Academies Australasia College (AAC)
Academies Australasia College (AAC) Description
One of the ways we receive feedback on our service quality is through our Student Survey which we conduct on our students at least once during their course of study with us.
In this survey, students rate the College on a scale of 1 (low) to 6 (high) in the areas of:
- Student Satisfaction with the student support services
- Student Satisfaction with the College facilities
- Student Overall Satisfaction with their experience at AAC
Our goal is to achieve a rating of at least 4.8 out of 6 in all areas.
AAC is committed to creating a conducive working, learning and teaching environment by providing the highest quality of services that:
• Meet or exceed our customers’, staff's and interested parties’ expectations;
• Comply with all regulatory requirements;
• Continuously improve;
• Result in an Effective Quality Management System;
Occupational Health & Safety
Academies Australasia College (AAC) is committed to its responsibility to operate in a manner that protects human health and safety in order to support the College’s long-term growth and reputation as a responsible corporate citizen.
AAC recognises that the safety of our staff and visitors is crucial and we are committed to achieving high standards of health and safety practices. Workplace safety and health is an integral part of providing a conducive environment for teaching and learning.
The objective of having a proper academic process is to ensure that the academic quality is perpetuated holistically and that it forms a part of the validation report to be submitted by Academies Australasia College (AAC) to any foreign university or institution.
What is Academies Australasia College‘s Academic Process?
Academic process is about maintaining high standards and quality in the academic element of our institution. It covers all areas of academic from proper handling of students/ lecturers/teachers, professional material development and reproduction, and careful and thorough administration of examinations.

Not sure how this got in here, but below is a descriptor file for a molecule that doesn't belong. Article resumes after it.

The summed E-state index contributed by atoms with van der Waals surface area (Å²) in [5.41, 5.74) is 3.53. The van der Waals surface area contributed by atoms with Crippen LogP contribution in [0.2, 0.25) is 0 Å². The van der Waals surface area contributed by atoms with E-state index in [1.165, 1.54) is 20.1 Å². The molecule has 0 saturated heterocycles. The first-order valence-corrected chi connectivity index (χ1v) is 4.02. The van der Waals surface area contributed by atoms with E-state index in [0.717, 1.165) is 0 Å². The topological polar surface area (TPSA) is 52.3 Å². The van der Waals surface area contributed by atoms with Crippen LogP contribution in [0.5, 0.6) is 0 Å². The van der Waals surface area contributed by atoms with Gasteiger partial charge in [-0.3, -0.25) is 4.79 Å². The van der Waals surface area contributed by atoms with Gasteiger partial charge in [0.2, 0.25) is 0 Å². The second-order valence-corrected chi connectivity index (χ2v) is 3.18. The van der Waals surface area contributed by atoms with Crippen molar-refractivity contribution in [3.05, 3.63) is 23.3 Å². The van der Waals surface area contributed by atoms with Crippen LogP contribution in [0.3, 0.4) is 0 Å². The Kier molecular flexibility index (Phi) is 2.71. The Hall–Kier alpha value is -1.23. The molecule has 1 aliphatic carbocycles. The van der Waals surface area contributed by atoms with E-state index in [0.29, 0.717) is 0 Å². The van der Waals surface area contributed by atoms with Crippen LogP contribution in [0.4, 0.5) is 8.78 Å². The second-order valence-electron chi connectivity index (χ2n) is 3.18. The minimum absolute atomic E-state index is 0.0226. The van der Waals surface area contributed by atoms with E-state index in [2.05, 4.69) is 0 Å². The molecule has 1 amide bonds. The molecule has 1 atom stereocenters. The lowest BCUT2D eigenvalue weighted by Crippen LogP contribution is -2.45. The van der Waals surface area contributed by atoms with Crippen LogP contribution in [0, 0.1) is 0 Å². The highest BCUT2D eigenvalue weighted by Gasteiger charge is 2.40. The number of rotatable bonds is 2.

The credibility of any institution is heavily based on its proper handling of academic issues. Failure to realize the importance of academic quality could very well develop premonitory symptoms in its quality leading towards a loss of competitive edge over other institutions in the market.
A well maintained academic standard will also aid us in the constant development of collaborations with good and well recognized foreign universities. A quality academic approach builds trusts in our partners and most importantly with our existing students, parents, stakeholders and potential students.
AAC‘s procedures will aid in ensuring that potential students are well taken care of from the onset.
Academies Australasia College (AAC) Programme
- Advanced Diploma of Leadership and Management (ADLM) | Advanced Diploma
- Advanced Diploma in Tourism & Hospitality Management (ADTHM) | Advanced Diploma
- Advanced Diploma of Information Technology (ADIT) | Advanced Diploma
- Advanced Diploma of Program Management (ADPM) | Advanced Diploma
- Diploma of Leadership and Management (DLM) | Diploma
- Diploma of Business Management (DBM) | Diploma
- Diploma in Tourism and Hospitality Management (DTHM) | Diploma
- Diploma of Information Technology (DIT) | Diploma